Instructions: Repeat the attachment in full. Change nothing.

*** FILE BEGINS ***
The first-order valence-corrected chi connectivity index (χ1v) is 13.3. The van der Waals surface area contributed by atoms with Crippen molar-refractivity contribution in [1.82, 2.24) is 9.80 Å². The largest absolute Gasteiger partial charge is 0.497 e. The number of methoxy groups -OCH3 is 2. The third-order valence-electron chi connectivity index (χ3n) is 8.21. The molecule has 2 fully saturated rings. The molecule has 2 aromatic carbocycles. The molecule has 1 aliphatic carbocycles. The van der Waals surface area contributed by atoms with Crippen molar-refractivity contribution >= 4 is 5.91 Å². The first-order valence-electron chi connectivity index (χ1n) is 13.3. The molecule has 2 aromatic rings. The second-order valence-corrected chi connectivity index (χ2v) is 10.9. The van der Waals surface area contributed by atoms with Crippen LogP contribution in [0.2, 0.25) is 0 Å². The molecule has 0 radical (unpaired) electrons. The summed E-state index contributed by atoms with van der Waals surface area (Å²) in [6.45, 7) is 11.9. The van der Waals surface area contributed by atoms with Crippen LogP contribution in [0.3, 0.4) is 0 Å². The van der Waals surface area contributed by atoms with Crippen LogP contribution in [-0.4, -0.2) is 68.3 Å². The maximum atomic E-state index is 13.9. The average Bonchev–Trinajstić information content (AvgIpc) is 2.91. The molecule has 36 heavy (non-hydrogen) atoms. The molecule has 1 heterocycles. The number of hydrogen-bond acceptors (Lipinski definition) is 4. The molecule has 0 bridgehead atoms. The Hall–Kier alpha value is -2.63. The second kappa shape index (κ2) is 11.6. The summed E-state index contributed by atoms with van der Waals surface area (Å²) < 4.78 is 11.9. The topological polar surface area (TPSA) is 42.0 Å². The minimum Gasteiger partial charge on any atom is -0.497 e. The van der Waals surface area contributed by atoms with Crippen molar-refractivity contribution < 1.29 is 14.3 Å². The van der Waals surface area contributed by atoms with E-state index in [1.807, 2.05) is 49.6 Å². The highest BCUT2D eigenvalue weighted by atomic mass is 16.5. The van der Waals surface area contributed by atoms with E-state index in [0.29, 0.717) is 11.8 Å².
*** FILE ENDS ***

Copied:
The first-order valence-corrected chi connectivity index (χ1v) is 13.3. The van der Waals surface area contributed by atoms with Crippen molar-refractivity contribution in [1.82, 2.24) is 9.80 Å². The largest absolute Gasteiger partial charge is 0.497 e. The number of methoxy groups -OCH3 is 2. The third-order valence-electron chi connectivity index (χ3n) is 8.21. The molecule has 2 fully saturated rings. The molecule has 2 aromatic carbocycles. The molecule has 1 aliphatic carbocycles. The van der Waals surface area contributed by atoms with Crippen molar-refractivity contribution >= 4 is 5.91 Å². The first-order valence-electron chi connectivity index (χ1n) is 13.3. The molecule has 2 aromatic rings. The second-order valence-corrected chi connectivity index (χ2v) is 10.9. The van der Waals surface area contributed by atoms with Crippen LogP contribution in [0.2, 0.25) is 0 Å². The molecule has 0 radical (unpaired) electrons. The summed E-state index contributed by atoms with van der Waals surface area (Å²) in [6.45, 7) is 11.9. The van der Waals surface area contributed by atoms with Crippen LogP contribution in [0.3, 0.4) is 0 Å². The van der Waals surface area contributed by atoms with Crippen LogP contribution in [-0.4, -0.2) is 68.3 Å². The maximum atomic E-state index is 13.9. The average Bonchev–Trinajstić information content (AvgIpc) is 2.91. The molecule has 36 heavy (non-hydrogen) atoms. The molecule has 1 heterocycles. The number of hydrogen-bond acceptors (Lipinski definition) is 4. The molecule has 0 bridgehead atoms. The Hall–Kier alpha value is -2.63. The second kappa shape index (κ2) is 11.6. The summed E-state index contributed by atoms with van der Waals surface area (Å²) < 4.78 is 11.9. The topological polar surface area (TPSA) is 42.0 Å². The minimum Gasteiger partial charge on any atom is -0.497 e. The van der Waals surface area contributed by atoms with Crippen molar-refractivity contribution < 1.29 is 14.3 Å². The van der Waals surface area contributed by atoms with E-state index in [1.807, 2.05) is 49.6 Å². The highest BCUT2D eigenvalue weighted by atomic mass is 16.5. The van der Waals surface area contributed by atoms with E-state index in [0.29, 0.717) is 11.8 Å².